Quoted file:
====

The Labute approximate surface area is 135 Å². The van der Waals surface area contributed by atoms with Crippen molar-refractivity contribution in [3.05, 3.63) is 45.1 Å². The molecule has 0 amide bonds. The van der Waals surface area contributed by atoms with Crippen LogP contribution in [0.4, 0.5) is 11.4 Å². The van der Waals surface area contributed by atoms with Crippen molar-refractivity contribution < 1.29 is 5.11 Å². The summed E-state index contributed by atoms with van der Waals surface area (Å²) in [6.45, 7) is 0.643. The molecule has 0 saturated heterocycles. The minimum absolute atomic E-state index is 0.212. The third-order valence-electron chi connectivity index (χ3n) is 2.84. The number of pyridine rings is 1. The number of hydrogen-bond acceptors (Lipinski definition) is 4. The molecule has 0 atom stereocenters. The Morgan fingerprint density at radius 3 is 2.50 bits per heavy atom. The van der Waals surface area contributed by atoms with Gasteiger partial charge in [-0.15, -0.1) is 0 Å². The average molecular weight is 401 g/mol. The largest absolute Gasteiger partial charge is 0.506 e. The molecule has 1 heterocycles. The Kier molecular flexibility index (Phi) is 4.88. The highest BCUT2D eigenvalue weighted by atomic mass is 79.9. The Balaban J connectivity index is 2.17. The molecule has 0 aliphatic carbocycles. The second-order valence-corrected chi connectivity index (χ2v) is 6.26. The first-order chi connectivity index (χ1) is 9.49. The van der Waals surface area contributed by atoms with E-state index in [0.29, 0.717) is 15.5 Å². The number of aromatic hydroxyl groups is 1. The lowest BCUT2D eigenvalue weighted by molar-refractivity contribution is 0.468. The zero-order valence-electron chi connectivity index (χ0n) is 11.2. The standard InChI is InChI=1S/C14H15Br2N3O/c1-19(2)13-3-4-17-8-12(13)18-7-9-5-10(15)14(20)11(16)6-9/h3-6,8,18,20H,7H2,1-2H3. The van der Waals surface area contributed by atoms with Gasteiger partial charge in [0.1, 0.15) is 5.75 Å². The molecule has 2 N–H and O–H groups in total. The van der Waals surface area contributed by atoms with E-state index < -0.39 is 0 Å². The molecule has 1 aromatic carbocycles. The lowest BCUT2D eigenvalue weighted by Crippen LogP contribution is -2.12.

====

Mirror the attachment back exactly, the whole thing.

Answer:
The Labute approximate surface area is 135 Å². The van der Waals surface area contributed by atoms with Crippen molar-refractivity contribution in [3.05, 3.63) is 45.1 Å². The molecule has 0 amide bonds. The van der Waals surface area contributed by atoms with Crippen LogP contribution in [0.4, 0.5) is 11.4 Å². The van der Waals surface area contributed by atoms with Crippen molar-refractivity contribution < 1.29 is 5.11 Å². The summed E-state index contributed by atoms with van der Waals surface area (Å²) in [6.45, 7) is 0.643. The molecule has 0 saturated heterocycles. The minimum absolute atomic E-state index is 0.212. The third-order valence-electron chi connectivity index (χ3n) is 2.84. The number of pyridine rings is 1. The number of hydrogen-bond acceptors (Lipinski definition) is 4. The molecule has 0 atom stereocenters. The Morgan fingerprint density at radius 3 is 2.50 bits per heavy atom. The van der Waals surface area contributed by atoms with Gasteiger partial charge in [-0.15, -0.1) is 0 Å². The average molecular weight is 401 g/mol. The largest absolute Gasteiger partial charge is 0.506 e. The molecule has 1 heterocycles. The Kier molecular flexibility index (Phi) is 4.88. The highest BCUT2D eigenvalue weighted by atomic mass is 79.9. The Balaban J connectivity index is 2.17. The molecule has 0 aliphatic carbocycles. The second-order valence-corrected chi connectivity index (χ2v) is 6.26. The first-order chi connectivity index (χ1) is 9.49. The van der Waals surface area contributed by atoms with E-state index in [0.29, 0.717) is 15.5 Å². The number of aromatic hydroxyl groups is 1. The lowest BCUT2D eigenvalue weighted by molar-refractivity contribution is 0.468. The zero-order valence-electron chi connectivity index (χ0n) is 11.2. The standard InChI is InChI=1S/C14H15Br2N3O/c1-19(2)13-3-4-17-8-12(13)18-7-9-5-10(15)14(20)11(16)6-9/h3-6,8,18,20H,7H2,1-2H3. The van der Waals surface area contributed by atoms with Gasteiger partial charge in [0.1, 0.15) is 5.75 Å². The molecule has 2 N–H and O–H groups in total. The van der Waals surface area contributed by atoms with E-state index < -0.39 is 0 Å². The molecule has 1 aromatic carbocycles. The lowest BCUT2D eigenvalue weighted by Crippen LogP contribution is -2.12.